I cross the plain under the scorching sun, it seems to be in Africa, in the midst of yellow fields, and I arrive in Ittireddu where Vittorio meets me. He, together with Mariantonietta and Lucia, manages the hotel Monte Ruju, a beautiful old house renovated in a suggestive alley in the historic center where I will be a guest tonight. Once my things are settled I head to the Town Hall, where I am welcomed by the young boys of the Civil Service, Sara, Chiara, another Chiara, Gianmichele, Giovanni, another Giovanni (fewer names to remember!)
We begin our tour in the village at the foot of Mount Ruju. The whole area was dotted with volcanoes of which traces remain in the morphology of this territory. We walk to the beautiful Byzantine church of Santa Croce, and at the edge of the village we reach the foot of Monte Lisiri, what they call here “the volcano”, a hollowed out hill, a pumice stone quarry, very dark volcanic rocks with steps. A very suggestive scenario and with this heat it really seems to be on the edge of a volcano. Back in the centre we visit the parish church of Our Lady of Intermontes, which contains important sculptures by Giuseppe Sartorio (who also made the pulpit) and a beautiful retable.
From here we walk through the narrow streets and arrive at the house museum of Elio, a kind gentleman who makes us visit this historic house full of photos and objects from the past, including a nice little carriage at the entrance. Once out of here we walk out of the village, we pass the ruins of the church of Sant’Elena and arrive at a beautiful site of domus de janas, the Partulesi necropolis. It is very hot and few of us venture into the vegetation and climb the ridge to get to the entrances to the burials. It is worth it, not only for the beauty of the site but also because from up here you can enjoy a beautiful view of the territory, Mount Ruju and Mount Zuighe (at the foot of which I had already been in my Ozieri day) up to the mountains of Pattada and Goceano.
Back in the centre, we visit the Archaeological and Ethnographic Museum, right next to the Town Hall. Here the guys of the civil service show me the finds from the archaeological sites in the area, the pre-nuragic ones from the old village of Lavrudu, including a menhir, the nuragic ones from the Nuraghe Funtana and Roman and medieval finds. Another section of the museum is dedicated to ethnographic objects.
It’s now lunchtime and they drive me out of town to the Sa E ‘Padedda farmhouse, on a hill where I admire the whole territory. Here, after taking a bath in the pool to refresh the body and brain, I eat very well, perhaps too much, given the heat. I am then joined by the Mayor Franco who takes me around the area a bit. Franco is an expert archaeologist and I’m glad he is the one who takes me to see the remains of a beautiful Roman bridge over the Rio Mannu, the Ponte ‘Etzu, originally with three arches of which only two remain. Franco also talks to me about his studies and works relating to the Nuragic period, and about an exhibition he curated and which I will certainly see in a few days when I will visit Torralba.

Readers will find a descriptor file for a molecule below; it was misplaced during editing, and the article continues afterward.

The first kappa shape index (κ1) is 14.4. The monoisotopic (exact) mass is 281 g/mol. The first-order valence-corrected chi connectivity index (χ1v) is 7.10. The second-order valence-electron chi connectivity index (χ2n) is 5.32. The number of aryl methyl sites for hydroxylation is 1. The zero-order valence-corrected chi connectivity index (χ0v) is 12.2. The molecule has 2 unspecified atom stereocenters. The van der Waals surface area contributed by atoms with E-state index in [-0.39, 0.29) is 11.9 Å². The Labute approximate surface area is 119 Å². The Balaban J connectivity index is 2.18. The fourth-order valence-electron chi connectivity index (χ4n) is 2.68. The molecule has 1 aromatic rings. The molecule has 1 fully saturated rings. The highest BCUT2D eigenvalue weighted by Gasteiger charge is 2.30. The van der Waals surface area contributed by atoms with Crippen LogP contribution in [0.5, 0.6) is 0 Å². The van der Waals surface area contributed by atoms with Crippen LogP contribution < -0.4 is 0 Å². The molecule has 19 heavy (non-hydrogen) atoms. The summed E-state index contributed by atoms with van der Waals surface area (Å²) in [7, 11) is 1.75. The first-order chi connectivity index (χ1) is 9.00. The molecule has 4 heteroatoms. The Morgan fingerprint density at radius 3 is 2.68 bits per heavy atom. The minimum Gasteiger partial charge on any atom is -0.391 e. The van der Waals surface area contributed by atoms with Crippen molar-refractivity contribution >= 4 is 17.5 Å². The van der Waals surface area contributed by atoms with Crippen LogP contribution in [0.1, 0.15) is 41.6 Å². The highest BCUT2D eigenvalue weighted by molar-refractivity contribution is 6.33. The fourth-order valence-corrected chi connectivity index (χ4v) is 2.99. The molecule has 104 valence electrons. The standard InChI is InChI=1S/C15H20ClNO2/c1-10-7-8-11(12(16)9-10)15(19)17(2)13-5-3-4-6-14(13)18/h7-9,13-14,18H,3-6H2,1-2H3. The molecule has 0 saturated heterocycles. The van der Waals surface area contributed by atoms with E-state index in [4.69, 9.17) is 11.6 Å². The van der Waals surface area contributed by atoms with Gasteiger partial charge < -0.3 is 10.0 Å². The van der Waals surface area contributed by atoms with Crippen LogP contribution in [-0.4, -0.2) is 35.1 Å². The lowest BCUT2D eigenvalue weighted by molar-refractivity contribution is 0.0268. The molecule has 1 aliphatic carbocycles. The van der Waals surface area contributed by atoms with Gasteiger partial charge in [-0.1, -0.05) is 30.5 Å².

Back in town, I retire to my room at Monte Ruju to do some work, and in the late evening I meet the hotel guys, first for an aperitif at the bar (non-alcoholic for me) and then for an outdoor sandwich, just off the soccer field where a game is taking place. The atmosphere is joyful, Vittorio tells me some ideas they have in mind for the hotel cooperative and wants to offer me beer, but after yesterday, I can’t accept and I only drink water! The light falls on the village, and returning to the accommodation I stop to admire a couple of interesting murals in a small square, enjoying the coolness of the evening and hoping that June will also reserve some rainy or at least cooler days.
SHORT SARDINIAN STORIES
Ittireddu was the birthplace of Gavino Cherchi, a teacher and writer who was slaughtered on the banks of the Po in Emilia Romagna on the eve of liberation in 1945. The bodies of him and the other people who lost their lives were never found. A few years ago, to remember this figure, the theater show “The Wind – Story of Gavino Cherchi and others missing”, staged by the Sassari theater company Theater en vol was staged right inside the extinct volcano of Monte Lisiri. The director Maria Paola Cordella based the work on “The longest journey” by the partisan’s granddaughter Gavina Cherchi, who tells this dark story. As Theater en vol recount, “the show tells a story closely linked to the themes of freedom of thought and expression, solidarity and democracy” and the intent was to hit the spectators’ emotions. And this seems confirmed by what Maria Vittoria reports to us in her blog flaniereninsardegna.com: “in addition to the symbolic and human power of the story, the idea that this was inside a volcano, that there were fantastic games of light and sound, made the experience profoundly precious”.